Resonance of voice

Wikipedia: The State of Deseret was a provisional state of the United States, proposed in 1849 by settlers from The Church of Jesus Christ of Latter-day Saints (LDS Church) in Salt Lake City. The provisional state existed for slightly over two years and was never recognized by the United States government. The name derives from the word for “honeybee” in the Book of Mormon.

Jerry Johnston wrote for Deseret News (“the longest-running newspaper in Utah and the state’s oldest continuously operating business”) on Jun 10, 1999:

“…For (Dr. David Power, vocal performance chairman at the University of Utah), all singing is communication, spirit to spirit, and family closeness simply enhances that unity. But Power also sees several physical reasons sibling voices blend so well.

“With family members,” he says, “noses are alike, ears are alike. So it stands to reason voices will be alike. I know when my sons answer the telephone there’s often a question about who’s speaking. We all sound the same when we sing, too.”

One reason, says Power, is that resonance of voice comes from sounds being enhanced in various chambers: the oral cavity, the nasal cavity, the pharynx.

Like the box of a guitar or a violin, parts of the face and head serve to amplify and color tones. Just the size and shape of your mouth changes vocal quality. So members of the same family produce the same “timbre” because they have the same facial structure.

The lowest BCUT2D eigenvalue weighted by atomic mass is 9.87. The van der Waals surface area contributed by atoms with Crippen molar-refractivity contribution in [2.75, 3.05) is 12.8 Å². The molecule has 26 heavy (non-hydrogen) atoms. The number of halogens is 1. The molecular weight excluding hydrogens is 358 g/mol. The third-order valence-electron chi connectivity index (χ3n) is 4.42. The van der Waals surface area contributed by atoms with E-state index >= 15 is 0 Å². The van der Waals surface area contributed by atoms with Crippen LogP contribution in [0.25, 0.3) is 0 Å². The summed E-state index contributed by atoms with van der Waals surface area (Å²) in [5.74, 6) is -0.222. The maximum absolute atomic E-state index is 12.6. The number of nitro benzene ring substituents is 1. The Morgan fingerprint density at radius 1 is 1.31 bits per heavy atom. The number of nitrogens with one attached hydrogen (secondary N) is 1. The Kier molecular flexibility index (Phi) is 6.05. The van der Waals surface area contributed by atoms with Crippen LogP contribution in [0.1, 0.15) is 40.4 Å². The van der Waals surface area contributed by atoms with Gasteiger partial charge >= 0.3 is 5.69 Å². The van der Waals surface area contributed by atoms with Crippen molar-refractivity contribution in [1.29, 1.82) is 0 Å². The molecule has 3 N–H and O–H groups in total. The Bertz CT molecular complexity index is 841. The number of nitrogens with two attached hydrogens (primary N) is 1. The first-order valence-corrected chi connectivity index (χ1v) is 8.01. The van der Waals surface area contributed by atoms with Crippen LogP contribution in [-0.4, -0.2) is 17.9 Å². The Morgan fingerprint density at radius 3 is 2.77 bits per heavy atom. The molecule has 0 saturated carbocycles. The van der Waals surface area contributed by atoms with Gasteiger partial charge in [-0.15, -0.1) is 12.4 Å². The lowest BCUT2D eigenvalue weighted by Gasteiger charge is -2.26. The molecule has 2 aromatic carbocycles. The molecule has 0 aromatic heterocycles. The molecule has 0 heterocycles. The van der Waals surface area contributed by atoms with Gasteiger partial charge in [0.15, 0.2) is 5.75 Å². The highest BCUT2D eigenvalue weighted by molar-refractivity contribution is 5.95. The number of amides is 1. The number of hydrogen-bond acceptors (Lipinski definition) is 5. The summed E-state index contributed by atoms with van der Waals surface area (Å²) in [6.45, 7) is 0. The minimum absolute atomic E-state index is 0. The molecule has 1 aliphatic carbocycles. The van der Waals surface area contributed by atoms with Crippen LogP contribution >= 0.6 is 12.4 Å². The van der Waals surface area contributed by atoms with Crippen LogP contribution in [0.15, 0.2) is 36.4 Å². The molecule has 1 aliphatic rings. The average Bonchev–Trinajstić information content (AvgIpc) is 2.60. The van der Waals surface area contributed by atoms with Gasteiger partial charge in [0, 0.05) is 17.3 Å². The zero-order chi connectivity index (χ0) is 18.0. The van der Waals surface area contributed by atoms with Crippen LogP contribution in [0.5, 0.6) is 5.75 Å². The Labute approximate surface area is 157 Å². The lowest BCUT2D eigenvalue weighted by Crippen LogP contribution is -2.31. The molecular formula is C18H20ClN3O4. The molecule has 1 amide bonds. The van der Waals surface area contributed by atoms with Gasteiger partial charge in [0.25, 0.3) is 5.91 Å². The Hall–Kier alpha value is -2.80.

What’s more, personality may come into play. People who share the same genes and grow up together often approach life — and the arts — with similar attitudes and temperament.

Music history is filled with such examples.

Will any folk group ever achieve the oneness of purpose and sound that June Carter Cash and The Carter Family were able to generate? Probably not.

And what of the three Wilson brothers and the famous Beach Boy sound, the Andrews Sisters, The McGuire Sisters and one of the hottest harmony groups on the circuit today, the Osborn Sisters, who sing as the group SheDaisy?

They all meld together perfectly. And that vocal unity often holds up even when rifts appear in family relationships. The Everly Brothers had a spat and didn’t speak for years. They still live is separate parts of the country and seldom get together. Yet when they take the stage, their Kentucky childhood and the years of working with their father, Ike Everly, come to the fore and create a sound that’s as tight as twin fiddles…

No other harmony group sounds quite like them.

Locally, of course, the kings of kinship harmony are the Osmonds. In the early years the harmonies of the four boys charmed national audiences on the Andy Williams Show. (Williams, of course, was a “sibling singer” himself with The Williams Brothers and took a shine to these siblings of a new era.)…

“Siblings who sing together a lot develop a very special sound that comes simply from singing together,” says choral director Dr. John Cooksey of the University of Utah. “Their vibratos are often similar. And the blend of voices sets up overtones and creates harmonies that are intriguing. It is a pleasing and warm sound.”…”

From Wikipedia:

Andy Williams (youngest of the Williams Brothers) was born in Wall Lake, Iowa, to Florence (née Finley) and Jay Emerson Williams, who worked in insurance and the post office. While living in Cheviot, Ohio, Williams attended Western Hills High School in Cincinnati, Ohio. He finished high school at University High School, in West Los Angeles, because of his family’s move to California.”

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